Dan, Heather, Jeremiah, Tory, Emma, Tye, Claire, Levi, Josie, Jane and Ethan

Saturday, July 18, 2009

Little Black Book

The Little Black Book, a log of all orthopedic surgical cases at Tenwek.

A two year old boy with rhabdomyosarcoma of the hand: one of the sad cases in the book.

An example of "MacGyver orthopedics." A periprosthetic femur fracture fixed with a long plate, screws hand-cut to length and cerclage wires.

The book also contains more conventional cases such as this ulnar shortening for ulnar impaction syndrome.

For those who are familiar with John Piper, one of his books succinctly entitled “Don’t Waste Your Life” is a personal favorite. When we left for Kenya eight months ago, Heather’s parents gave us several items they purchased from John Piper’s Desiring God Conference, including the “Don’t Waste Your Life Field Journal,” a little black book intended for…journaling. I use mine to catalogue all the surgical cases I do here at Tenwek, and the daily reminder to “not waste my life” helps keep the daily challenges in perspective. So far I have filled one book and am now on my second. I lost count at 300 about halfway through the first book.

Most other medical specialties allow for board certification of physicians while doing full-time missions: OB-Gyn, General Surgery, Family Practice, etc. However, this is not the case with orthopedic surgery. The American Board of Orthopedic Surgery bylaws currently state that it is a requirement for prospective fellows to work in the United States for two years before allowing them to sit for the oral boards. Thus, although I passed the written boards last summer, as it currently stands, I cannot be fully board certified working as a busy orthopedic medical missionary in Africa.

However, I also believe God is able to do a miracle, and that is the reason I am keeping my “little black book” of Tenwek cases, in the hopes that some day, the policy may change, and I may be able to sit for my oral boards with cases that I have done while following the call of God here in Kenya. The book is not perfect, including a “few” cases treated in ways non-conventional, what I like to call “MacGyver orthopedics” (the show from the late 80s/early 90 in which MacGyver could create anything out of the most elementary supplies). We do what we can with what we have. On the other hand, we are very blessed at Tenwek to have, what I have been told, the best orthopedic inventory in Kenya, thanks to our friends in the US who are so faithful, behind the scenes, working to secure supplies for Tenwek.

How our culture defines a successful life (i.e. wealth, power, status, education ) may actually be a wasted life. On the other hand, what is viewed as a “wasted life” may actually be the most fulfilling, meaningful, and eternal. Paradoxically, in God’s economy, the path to a life not wasted is by the very act of losing it. The challenge is for me, you, all of us. Thankfully, I have a daily reminder of this every time I write a case in my little black book. Let us encourage each other to not waste our lives.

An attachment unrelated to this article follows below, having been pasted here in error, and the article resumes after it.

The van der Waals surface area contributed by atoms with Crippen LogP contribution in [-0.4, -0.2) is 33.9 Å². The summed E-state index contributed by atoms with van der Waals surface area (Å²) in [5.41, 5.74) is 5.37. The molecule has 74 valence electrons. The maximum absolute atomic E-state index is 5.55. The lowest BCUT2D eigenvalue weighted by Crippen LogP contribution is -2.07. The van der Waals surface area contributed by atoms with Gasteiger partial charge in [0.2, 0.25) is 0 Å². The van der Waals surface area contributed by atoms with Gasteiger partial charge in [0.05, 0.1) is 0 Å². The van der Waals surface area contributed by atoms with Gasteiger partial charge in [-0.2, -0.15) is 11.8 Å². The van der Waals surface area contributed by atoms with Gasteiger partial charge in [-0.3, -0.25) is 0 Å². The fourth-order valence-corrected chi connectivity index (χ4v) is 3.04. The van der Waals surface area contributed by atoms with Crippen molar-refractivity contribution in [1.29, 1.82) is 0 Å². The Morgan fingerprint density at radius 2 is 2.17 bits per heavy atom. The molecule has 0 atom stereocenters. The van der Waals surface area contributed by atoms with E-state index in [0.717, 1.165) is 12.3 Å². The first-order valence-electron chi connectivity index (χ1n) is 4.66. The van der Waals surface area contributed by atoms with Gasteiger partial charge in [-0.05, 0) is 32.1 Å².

Matt. 16:25-28 Then Jesus said to his disciples, "If anyone would come after me, he must deny himself and take up his cross and follow me. For whoever wants to save his life will lose it, but whoever loses his life for me will find it. What good will it be for a man if he gains the whole world, yet forfeits his soul? Or what can a man give in exchange for his soul? For the Son of Man is going to come in his Father's glory with his angels, and then he will reward each person according to what he has done.


Roxanne said...

Amen! Amen! Amen! You are all continuly in my prayers. The higher we exalt Christ, the more we become a target of the devil. Don't forget that the evil one has already lost the war and try as he might to win the battle for our hearts, the Lord will not give up what is His!

The Ottdog said...

You always wanted to be surgeon. I remember walking around Lexview and you poking a stick in something hit on the road telling us what all the organs were. Christ has taken you a long way from home to do great things. I'm not surprised. If I were there I'd give you and Uncle Bob. Glad to hear it. Matt

Michelle (Bensinger) Etter said...

Hello Danny Galat! I am so happy for you, you've always had a kind generous heart. Do you still have that pencil lead in your hand?? The last time I saw you was at OSU outside The Union. How far we've come! I wish I could do some volunteering with you and your family, if we ever make it to Kenya, I'll be sure to contact you.
Best Wishes, Michelle (Bensinger) Etter

Aaron said...

Hey Dan--

It was great meeting you and your family at Tenwek and seeing you all again at the SP house the day we left for the states. God bless you all! We may see you again soon in Kenya.